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Welcome once again to our annual "first look" at the broadcast networks' offerings for the 2009-2010 season. Each day we'll walk you through one of the new series set to premiere next season and go over our initial impressions after viewing the pilot. Keep in mind that a lot can change from what's being screened right now - recasting, reshooting, etc. - but we still want to give you a heads up on what you should (and shouldn't) keep on your radar in the coming months. So enough of our rambling, on with the show!
[IMPORTANT NOTE: The following is based on either a cut screened to us privately or a copy supplied by a third party NOT a screener provided by the network in question. All were received or screened prior to the networks' official mailings that went out in mid-June.]
(Thursdays at 9:30/8:30c starting this fall; TRT: 24:43)
The network's description: "From Emmy Award-winning directors Joe and Anthony Russo ("Arrested Development") comes "Community," a smart comedy series about higher education -- and lower expectations. The student body at Greendale Community College is made up of high-school losers, newly divorced housewives, and old people who want to keep their minds active. Within these not-so-hallowed halls, "Community" focuses on a band of misfits, at the center of which is a fast-talkin' lawyer whose degree has been revoked (Joel McHale, "The Soup"), who form a study group and end up learning a lot more about themselves than they do about their course work. In addition to McHale, the series also stars: Gillian Jacobs ("The Book of Daniel"); Yvette Nicole Brown ("Rules of Engagement"); Danny Pudi ("Greek"); Alison Brie ("Mad Men"); and comedy legend Chevy Chase ("Saturday Night Live"). "Community" is a Krasnoff Foster Entertainment, Harmonious Claptrap and Russo Brothers production in association with Sony Pictures Television and Universal Media Studios. Russ Krasnoff ("The Soloist"), Dan Harmon ("The Sarah Silverman Program"), Joe Russo ("Arrested Development"), Anthony Russo ("Arrested Development") and Gary Foster ("The Soloist") serve as executive producers. Joe and Anthony Russo directed the pilot that was written by Dan Harmon."
What did they leave out? "The Daily Show's" John Oliver also turns up as Duncan, a professor at the college who was once represented by Jeff ("I still cannot figure out how you got a jury to connect September 11 to my DUI," he explains).
The plot in a nutshell: Traditionally home to "remedial teens, twentysomething drop-outs, middle-aged divorcees and old people keeping their minds active as they circle the drain of eternity," Jeff Winger (Joel McHale) arrives at Greendale Community College to make up for his bogus law degree. "I thought you had a Bachelor's from Columbia?" Jeff's professor pal Duncan (John Oliver) asks. "And now I have to get one from America," he responds. "And it can't be an e-mail attachment." Jeff's got an easy fix though: Duncan, being in his debt for getting him out of a DUI years ago, can give him the answers to all his tests. You see, Jeff's kind of a selfish asshole, having figured out at a young age that "if I talk long enough I can make anything right or wrong so either I'm God or truth is relative."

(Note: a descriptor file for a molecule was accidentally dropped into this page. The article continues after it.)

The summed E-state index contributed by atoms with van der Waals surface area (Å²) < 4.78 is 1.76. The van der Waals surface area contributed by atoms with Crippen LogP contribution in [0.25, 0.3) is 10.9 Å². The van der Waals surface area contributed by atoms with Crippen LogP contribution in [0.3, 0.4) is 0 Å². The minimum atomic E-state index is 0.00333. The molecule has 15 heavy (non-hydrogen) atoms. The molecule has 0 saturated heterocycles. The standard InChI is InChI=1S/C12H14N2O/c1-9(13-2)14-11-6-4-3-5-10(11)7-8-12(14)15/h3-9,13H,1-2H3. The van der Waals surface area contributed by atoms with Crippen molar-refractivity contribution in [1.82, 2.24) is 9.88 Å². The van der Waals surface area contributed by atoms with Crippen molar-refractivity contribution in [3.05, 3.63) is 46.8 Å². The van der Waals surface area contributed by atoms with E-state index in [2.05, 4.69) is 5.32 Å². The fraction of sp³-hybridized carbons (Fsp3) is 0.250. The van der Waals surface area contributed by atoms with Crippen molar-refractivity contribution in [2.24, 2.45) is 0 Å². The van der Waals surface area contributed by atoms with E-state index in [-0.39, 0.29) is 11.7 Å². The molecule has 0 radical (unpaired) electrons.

Such is the case when he tries to put the moves on Britta (Gillian Jacobs), the hot girl from Spanish class. Aided by the chatty Abed (Danny Pudi, giving Jim Parsons a run for his money in the borderline Asperger department), Jeff decides to fake a study group to snag some alone time with her. This of course backfires and Jeff suddenly finds himself in charge of an actual study group, which includes "remedial teen" Troy (Donald Glover), "middle-aged divorcee" Shirley (Yvette Nicole Brown), "old person" Pierce (Chevy Chase) and former Adderall addict Annie (Alison Brie). Even worse, Britta calls him out on his web of lies, while Duncan isn't going to give up the answers without a little more incentive. Yup, he's going to have to be a real student after all.
What works: If there was ever a role "The Soup" host Joel McHale was born to play - this is it. Every bit as snarky, smirky and self-absorbed as said persona, it's great to see McHale having fun without having to stand in front of a green screen. Whether it be mistaking strangers for being part of his world ("I'm sorry, I was raised on TV and I was conditioned to believe that every black woman over 50 is a cosmic mentor.") or giving a rousing speech about the connection between Shark Week and giving Ben Affleck an Academy Award for screenwriting, McHale infuses Jeff with a wry, low-key sense of humor that's a hoot to watch.
The supporting cast also provides a lot of amusing sparks - from Abed re-enacting Judd Nelson's Christmas speech from "The Breakfast Club"; to Troy calling Jeff "Seacrest"; to Shirley threatening to put Annie's face through a jukebox; to Pierce's inherent creepiness ("Why would I [sexually] harass someone who turns me on?"); to Britta's inherent adorableness ("How was I supposed to know that you were smart and cool?" a busted Jeff says. "I mean, you look like Elisabeth Shue."); to Duncan's attempts to blackmail Jeff ("You know," Jeff notes. "Bluffs this weak is why your people lost the Colonies."). All in all, if you've watched the trailer you've probably seen most of the best jokes but don't worry, there's plenty more fun to be had.
What doesn't: No complaints, a fun half-hour from start to finish.
The bottom line: A worthy addition to NBC's Thursday night lineup.